Mysterious Ice Age structure built from woolly mammoth bones found

Researchers have discovered a mysterious structure at least 20,000-years-old comprised of woolly mammoth bones in Russia that has left experts stunned.

The study, published in the scientific journal Antiquity, notes that the structure — known as Kotenski 11 — was found in 2014 in Kotenski, Russia. Excavation, which started in 2015 and took three years, revealed that the fossilized bones came from 60 mammoths.

"Kostenki 11 represents a rare example of Palaeolithic hunter-gatherers living on in this harsh environment," the study's lead author, Alexander Pryor, said in a statement. "What might have brought ancient hunter gatherers to this site? One possibility is that the mammoths and humans could have come to the area on masse because it had a natural spring that would have provided unfrozen liquid water throughout the winter—rare in this period of extreme cold."

The majority of the bones found at the site investigated, in the Russian Plains, are from mammoths. A total of 51 lower jaws and 64 individual mammoth skulls were used to construct the walls of the 30ft by 30ft structure and scattered across its interior. Credit: Alex Pryor

The majority of the bones found at the site investigated, in the Russian Plains, are from mammoths. A total of 51 lower jaws and 64 individual mammoth skulls were used to construct the walls of the 30ft by 30ft structure and scattered across its interior. Credit: Alex Pryor

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In total, 51 lower jaws and 64 mammoth skulls were found in the site. The experts also found a number of reindeer, horse, bear, wolf, red fox and arctic fox bones.

This "mammoth house" is the latest discovered in Russia and is the oldest and largest, at 30 feet by 30 feet. There are approximately 70 of these structures that have been discovered in Ukraine and the west Russian Plain in the past.

"These finds shed new light on the purpose of these mysterious sites," Pryor added. "Archaeology is showing us more about how our ancestors survived in this desperately cold and hostile environment at the climax of the last ice age. Most other places at similar latitudes in Europe had been abandoned by this time, but these groups had managed to adapt to find food, shelter and water."

Experts previously believed these structures were used as housing. However, the new study notes that it may not be the case with Kostenki 11, and that it may have been a "long term base camp site." Researchers discovered charred wood and other plant remains. The wood, as well as the bones, were burned for fuel. The plants may have been used for food, as well poisons, medicines, string or fabric, according to the statement.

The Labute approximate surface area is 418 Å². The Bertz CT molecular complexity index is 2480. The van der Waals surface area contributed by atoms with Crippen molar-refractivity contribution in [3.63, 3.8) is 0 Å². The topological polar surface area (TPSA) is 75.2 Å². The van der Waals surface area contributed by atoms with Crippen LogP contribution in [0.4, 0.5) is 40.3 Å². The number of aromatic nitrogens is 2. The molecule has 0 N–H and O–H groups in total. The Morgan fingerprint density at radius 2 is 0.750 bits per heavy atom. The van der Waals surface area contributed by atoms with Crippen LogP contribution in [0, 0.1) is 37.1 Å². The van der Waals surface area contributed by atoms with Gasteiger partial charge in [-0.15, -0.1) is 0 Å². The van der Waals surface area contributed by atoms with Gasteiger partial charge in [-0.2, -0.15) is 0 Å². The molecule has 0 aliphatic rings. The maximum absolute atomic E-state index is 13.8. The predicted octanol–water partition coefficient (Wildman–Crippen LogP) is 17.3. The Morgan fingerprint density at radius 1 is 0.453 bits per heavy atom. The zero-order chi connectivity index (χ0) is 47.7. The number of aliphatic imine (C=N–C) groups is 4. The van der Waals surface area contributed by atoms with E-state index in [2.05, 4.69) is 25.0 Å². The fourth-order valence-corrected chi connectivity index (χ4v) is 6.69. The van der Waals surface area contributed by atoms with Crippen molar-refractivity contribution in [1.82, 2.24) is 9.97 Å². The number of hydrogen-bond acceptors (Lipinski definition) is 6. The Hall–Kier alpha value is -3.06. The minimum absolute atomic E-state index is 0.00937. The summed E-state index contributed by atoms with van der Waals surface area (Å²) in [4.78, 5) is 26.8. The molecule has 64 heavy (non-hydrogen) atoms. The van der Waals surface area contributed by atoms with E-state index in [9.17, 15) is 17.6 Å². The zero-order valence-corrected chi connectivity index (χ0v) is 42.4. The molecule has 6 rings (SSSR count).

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Mammoth remains have been found all over the globe in recent months. In June 2018, a mysterious mammoth bone was found on a beach in Loch Ryan in southwest Scotland.

Two months later, in August 2018, a frozen woolly mammoth was found in Siberia, with researchers theorizing that it may be a new type of species, because of its small stature. It has been dubbed a "Golden mammoth" and could be as much as 50,000 years old.

In 2018 archaeologists announced the discovery of a mammoth kill site in Austria, where Stone Age people slaughtered mammoths.

George Church, a Harvard and MIT geneticist and co-founder of CRISPR, is the head of the Harvard Woolly Mammoth Revival team, a project that is in attempting to introduce mammoth genes into the Asian elephant for conservation purposes.

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"The elephants that lived in the past — and elephants possibly in the future — knocked down trees and allowed the cold air to hit the ground and keep the cold in the winter, and they helped the grass grow and reflect the sunlight in the summer," Church told Live Science in May 2018. "Those two [factors] combined could result in a huge cooling of the soil and a rich ecosystem."

The unearthing of well-preserved woolly mammoth remains and advances in genetic research have fueled discussion that the long-extinct beasts could be cloned. However, the ethics of scientists bringing about the possible “de-extinction” of a species have been hotly debated, with critics saying that resources would be better spent on existing animals.

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Fox News' James Rogers contributed to this story.